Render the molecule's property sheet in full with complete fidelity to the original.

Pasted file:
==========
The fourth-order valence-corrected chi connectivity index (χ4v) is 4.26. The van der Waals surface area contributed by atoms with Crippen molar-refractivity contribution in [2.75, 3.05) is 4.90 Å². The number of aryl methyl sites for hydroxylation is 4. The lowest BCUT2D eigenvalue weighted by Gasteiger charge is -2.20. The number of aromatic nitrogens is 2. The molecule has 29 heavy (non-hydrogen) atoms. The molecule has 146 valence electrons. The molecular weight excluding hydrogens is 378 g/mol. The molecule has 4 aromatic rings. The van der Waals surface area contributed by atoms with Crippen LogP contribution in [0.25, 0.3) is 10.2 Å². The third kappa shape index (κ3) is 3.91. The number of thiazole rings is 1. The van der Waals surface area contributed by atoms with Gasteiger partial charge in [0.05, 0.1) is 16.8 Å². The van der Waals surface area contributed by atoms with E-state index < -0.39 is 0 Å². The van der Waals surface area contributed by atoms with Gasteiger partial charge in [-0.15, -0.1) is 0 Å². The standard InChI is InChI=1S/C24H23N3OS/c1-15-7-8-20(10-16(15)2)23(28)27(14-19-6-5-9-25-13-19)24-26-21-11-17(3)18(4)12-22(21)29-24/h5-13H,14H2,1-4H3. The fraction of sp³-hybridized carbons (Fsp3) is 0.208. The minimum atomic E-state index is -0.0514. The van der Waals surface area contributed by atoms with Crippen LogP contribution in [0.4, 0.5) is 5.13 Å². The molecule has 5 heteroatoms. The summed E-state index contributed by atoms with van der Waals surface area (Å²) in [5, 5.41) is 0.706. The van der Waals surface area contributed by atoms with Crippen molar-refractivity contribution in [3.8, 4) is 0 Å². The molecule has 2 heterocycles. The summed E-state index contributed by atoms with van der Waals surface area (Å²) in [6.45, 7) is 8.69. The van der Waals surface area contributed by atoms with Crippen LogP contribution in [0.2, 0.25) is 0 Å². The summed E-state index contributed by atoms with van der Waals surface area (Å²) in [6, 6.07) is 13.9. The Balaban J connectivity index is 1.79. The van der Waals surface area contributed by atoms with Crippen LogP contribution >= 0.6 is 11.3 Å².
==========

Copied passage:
The fourth-order valence-corrected chi connectivity index (χ4v) is 4.26. The van der Waals surface area contributed by atoms with Crippen molar-refractivity contribution in [2.75, 3.05) is 4.90 Å². The number of aryl methyl sites for hydroxylation is 4. The lowest BCUT2D eigenvalue weighted by Gasteiger charge is -2.20. The number of aromatic nitrogens is 2. The molecule has 29 heavy (non-hydrogen) atoms. The molecule has 146 valence electrons. The molecular weight excluding hydrogens is 378 g/mol. The molecule has 4 aromatic rings. The van der Waals surface area contributed by atoms with Crippen LogP contribution in [0.25, 0.3) is 10.2 Å². The third kappa shape index (κ3) is 3.91. The number of thiazole rings is 1. The van der Waals surface area contributed by atoms with Gasteiger partial charge in [0.05, 0.1) is 16.8 Å². The van der Waals surface area contributed by atoms with E-state index < -0.39 is 0 Å². The van der Waals surface area contributed by atoms with Gasteiger partial charge in [-0.15, -0.1) is 0 Å². The standard InChI is InChI=1S/C24H23N3OS/c1-15-7-8-20(10-16(15)2)23(28)27(14-19-6-5-9-25-13-19)24-26-21-11-17(3)18(4)12-22(21)29-24/h5-13H,14H2,1-4H3. The fraction of sp³-hybridized carbons (Fsp3) is 0.208. The minimum atomic E-state index is -0.0514. The van der Waals surface area contributed by atoms with Crippen LogP contribution in [0.4, 0.5) is 5.13 Å². The molecule has 5 heteroatoms. The summed E-state index contributed by atoms with van der Waals surface area (Å²) in [5, 5.41) is 0.706. The van der Waals surface area contributed by atoms with Crippen molar-refractivity contribution in [3.8, 4) is 0 Å². The molecule has 2 heterocycles. The summed E-state index contributed by atoms with van der Waals surface area (Å²) in [6.45, 7) is 8.69. The van der Waals surface area contributed by atoms with Crippen LogP contribution in [0.2, 0.25) is 0 Å². The summed E-state index contributed by atoms with van der Waals surface area (Å²) in [6, 6.07) is 13.9. The Balaban J connectivity index is 1.79. The van der Waals surface area contributed by atoms with Crippen LogP contribution >= 0.6 is 11.3 Å².